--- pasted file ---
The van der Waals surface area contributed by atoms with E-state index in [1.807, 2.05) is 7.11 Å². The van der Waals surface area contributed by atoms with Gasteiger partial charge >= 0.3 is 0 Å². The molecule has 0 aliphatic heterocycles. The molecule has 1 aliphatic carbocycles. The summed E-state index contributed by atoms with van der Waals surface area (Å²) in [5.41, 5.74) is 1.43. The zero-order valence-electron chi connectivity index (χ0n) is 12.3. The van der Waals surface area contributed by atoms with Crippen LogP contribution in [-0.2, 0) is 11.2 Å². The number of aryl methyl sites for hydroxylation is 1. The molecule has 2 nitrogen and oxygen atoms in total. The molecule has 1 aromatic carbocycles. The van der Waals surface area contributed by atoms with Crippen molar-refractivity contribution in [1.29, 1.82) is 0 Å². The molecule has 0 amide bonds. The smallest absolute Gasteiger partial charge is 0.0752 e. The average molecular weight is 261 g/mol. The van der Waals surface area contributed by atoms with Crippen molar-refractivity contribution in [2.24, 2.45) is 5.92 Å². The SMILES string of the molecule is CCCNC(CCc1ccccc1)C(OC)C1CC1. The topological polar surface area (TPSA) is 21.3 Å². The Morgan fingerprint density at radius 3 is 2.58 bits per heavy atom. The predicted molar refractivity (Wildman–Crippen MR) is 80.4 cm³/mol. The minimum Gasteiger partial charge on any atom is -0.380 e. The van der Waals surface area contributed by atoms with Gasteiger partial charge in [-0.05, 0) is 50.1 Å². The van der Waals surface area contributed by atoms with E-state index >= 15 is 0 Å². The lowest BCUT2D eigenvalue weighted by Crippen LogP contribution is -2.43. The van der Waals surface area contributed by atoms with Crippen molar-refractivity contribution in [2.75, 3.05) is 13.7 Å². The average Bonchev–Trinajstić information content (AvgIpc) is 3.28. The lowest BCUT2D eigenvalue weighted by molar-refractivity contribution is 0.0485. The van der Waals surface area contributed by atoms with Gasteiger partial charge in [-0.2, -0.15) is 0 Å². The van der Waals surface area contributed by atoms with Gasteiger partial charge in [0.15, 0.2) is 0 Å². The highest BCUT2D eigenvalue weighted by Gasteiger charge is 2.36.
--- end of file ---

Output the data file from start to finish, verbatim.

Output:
The van der Waals surface area contributed by atoms with E-state index in [1.807, 2.05) is 7.11 Å². The van der Waals surface area contributed by atoms with Gasteiger partial charge >= 0.3 is 0 Å². The molecule has 0 aliphatic heterocycles. The molecule has 1 aliphatic carbocycles. The summed E-state index contributed by atoms with van der Waals surface area (Å²) in [5.41, 5.74) is 1.43. The zero-order valence-electron chi connectivity index (χ0n) is 12.3. The van der Waals surface area contributed by atoms with Crippen LogP contribution in [-0.2, 0) is 11.2 Å². The number of aryl methyl sites for hydroxylation is 1. The molecule has 2 nitrogen and oxygen atoms in total. The molecule has 1 aromatic carbocycles. The van der Waals surface area contributed by atoms with Crippen molar-refractivity contribution in [1.29, 1.82) is 0 Å². The molecule has 0 amide bonds. The smallest absolute Gasteiger partial charge is 0.0752 e. The average molecular weight is 261 g/mol. The van der Waals surface area contributed by atoms with Crippen molar-refractivity contribution in [2.24, 2.45) is 5.92 Å². The SMILES string of the molecule is CCCNC(CCc1ccccc1)C(OC)C1CC1. The topological polar surface area (TPSA) is 21.3 Å². The Morgan fingerprint density at radius 3 is 2.58 bits per heavy atom. The predicted molar refractivity (Wildman–Crippen MR) is 80.4 cm³/mol. The minimum Gasteiger partial charge on any atom is -0.380 e. The van der Waals surface area contributed by atoms with Gasteiger partial charge in [-0.05, 0) is 50.1 Å². The van der Waals surface area contributed by atoms with E-state index >= 15 is 0 Å². The lowest BCUT2D eigenvalue weighted by Crippen LogP contribution is -2.43. The van der Waals surface area contributed by atoms with Crippen molar-refractivity contribution in [2.75, 3.05) is 13.7 Å². The average Bonchev–Trinajstić information content (AvgIpc) is 3.28. The lowest BCUT2D eigenvalue weighted by molar-refractivity contribution is 0.0485. The van der Waals surface area contributed by atoms with Gasteiger partial charge in [-0.2, -0.15) is 0 Å². The van der Waals surface area contributed by atoms with Gasteiger partial charge in [0.15, 0.2) is 0 Å². The highest BCUT2D eigenvalue weighted by Gasteiger charge is 2.36.